Keep in mind though, that this whole issue is a sliding scale with multiple variables. How much ambient light, how much dazzle, at what distance are we judging?

With all due respect to the Dereelight fans, a laser has very limited use for a security professional. My personal opinion is also that single emitter solutions are just not bright enough for my needs. Multi emitter LED lights are getting to the point now where they are really useful (the p7 qualifies due to the multiple chips in one package). My feeling is that to get a worth-while improvement over these two lights would take another tripling of power. 9 Q5's or 3 P7's with appropriate reflectors would do the trick. It would also render HID's pretty much irrelevant to most hand held situations.

This brings us to the custom lights situation. I would love to get one of those monsters like the Mammoth! I just can't swing the cash. Sooner or later, some Chinese manufacturer will launch something that has proper heat management and three times the output of these lights at an affordable price.

I would be using an HID currently if it did not suffer from severe operational issues. (for my needs) For the time being I am actually very happy with these lights. They are so far beyond most normal flashlights that it boggles peoples minds.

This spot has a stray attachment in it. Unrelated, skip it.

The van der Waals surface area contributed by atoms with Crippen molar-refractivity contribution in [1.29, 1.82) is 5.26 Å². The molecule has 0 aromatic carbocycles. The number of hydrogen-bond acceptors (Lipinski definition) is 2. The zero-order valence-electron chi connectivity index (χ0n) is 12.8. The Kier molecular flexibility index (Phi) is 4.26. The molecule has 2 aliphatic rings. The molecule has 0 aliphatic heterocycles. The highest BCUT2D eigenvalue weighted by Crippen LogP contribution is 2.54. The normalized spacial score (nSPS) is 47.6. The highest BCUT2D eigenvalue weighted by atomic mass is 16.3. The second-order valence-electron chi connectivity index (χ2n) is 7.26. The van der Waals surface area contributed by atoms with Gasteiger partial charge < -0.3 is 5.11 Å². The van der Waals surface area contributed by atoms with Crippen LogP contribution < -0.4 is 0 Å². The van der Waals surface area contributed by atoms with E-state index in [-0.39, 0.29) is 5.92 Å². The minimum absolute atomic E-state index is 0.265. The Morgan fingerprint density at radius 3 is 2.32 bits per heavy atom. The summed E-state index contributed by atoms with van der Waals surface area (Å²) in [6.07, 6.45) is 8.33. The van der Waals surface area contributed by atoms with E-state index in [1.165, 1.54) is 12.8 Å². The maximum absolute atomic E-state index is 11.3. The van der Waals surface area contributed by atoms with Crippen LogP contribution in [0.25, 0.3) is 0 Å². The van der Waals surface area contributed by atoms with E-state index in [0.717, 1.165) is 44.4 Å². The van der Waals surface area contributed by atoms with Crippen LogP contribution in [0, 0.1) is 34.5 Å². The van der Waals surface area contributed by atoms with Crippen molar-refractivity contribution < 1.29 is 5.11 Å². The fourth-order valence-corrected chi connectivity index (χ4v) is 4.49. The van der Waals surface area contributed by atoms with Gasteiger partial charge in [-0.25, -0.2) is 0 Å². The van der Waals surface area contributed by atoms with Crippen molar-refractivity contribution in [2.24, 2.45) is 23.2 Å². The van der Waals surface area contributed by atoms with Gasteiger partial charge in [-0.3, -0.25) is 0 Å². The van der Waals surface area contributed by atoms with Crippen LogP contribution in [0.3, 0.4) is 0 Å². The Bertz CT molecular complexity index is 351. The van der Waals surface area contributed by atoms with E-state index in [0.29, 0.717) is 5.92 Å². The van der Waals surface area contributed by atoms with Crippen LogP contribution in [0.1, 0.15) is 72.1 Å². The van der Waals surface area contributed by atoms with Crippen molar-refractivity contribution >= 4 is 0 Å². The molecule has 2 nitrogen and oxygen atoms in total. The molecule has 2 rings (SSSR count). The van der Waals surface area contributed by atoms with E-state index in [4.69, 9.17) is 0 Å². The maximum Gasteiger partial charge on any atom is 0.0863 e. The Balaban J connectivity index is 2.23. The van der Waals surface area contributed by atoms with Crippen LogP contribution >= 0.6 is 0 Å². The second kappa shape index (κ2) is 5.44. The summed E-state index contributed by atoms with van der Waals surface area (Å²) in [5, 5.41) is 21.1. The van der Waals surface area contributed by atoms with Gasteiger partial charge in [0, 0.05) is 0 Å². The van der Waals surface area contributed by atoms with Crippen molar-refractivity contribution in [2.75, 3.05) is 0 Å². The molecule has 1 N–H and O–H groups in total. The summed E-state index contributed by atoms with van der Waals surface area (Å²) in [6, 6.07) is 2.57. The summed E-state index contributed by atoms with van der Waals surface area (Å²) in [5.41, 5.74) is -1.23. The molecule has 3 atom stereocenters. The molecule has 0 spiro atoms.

Last weekend I was sweeping through a darkened warehouse with the L900 when I heard a distant voice calling out. One of the supervisors had come in to do some work and had been startled by my light. At first he thought he had fallen into an episode of the X-files. We started talking and I fired off the light at a distant wall (about 200 ft). He said, "That is an AWESOME light! Is that a Maglite?"

So, I hope this helps a little. Don't expect miracles around the Hospital. My guess is that you do have lots of dazzle and just enough ambient light to diminish the effectiveness of most flashlights. For your needs, perhaps an HID would work for your outside rounds. Jut turn it on and leave it on till you are done. I still prefer solid state, and at moderate distances these two lights really deliver. Heck, at short distances the little Trustfire P7 light would do the trick for you. Just figure on triple the output of your current light to get a satisfying increase in performance. That seems to be the physics and the physiology of the game.

Best regards,
DGM
 

webley445

Flashlight Enthusiast
Joined
Nov 16, 2001
Messages
1,353
Location
St. Pete, Fl.
Re: UPDATE (and a response to a PM):

Ok, little clarification here.

been working my current job for little over three years. Been in security for 5 years prior to that.
Let me tell you from experience, when you roll up on someone who is not where they are supposed to be, and you put a bright light on them, its not so much that you physically "stun" them.
Its that much more element of surprise and intimidation that makes them scamper away or stop in their tracks.
Many times these idiots will turn and walk away and act like they don't even see you while you're lighting up a path that moments ago was dark in front of them.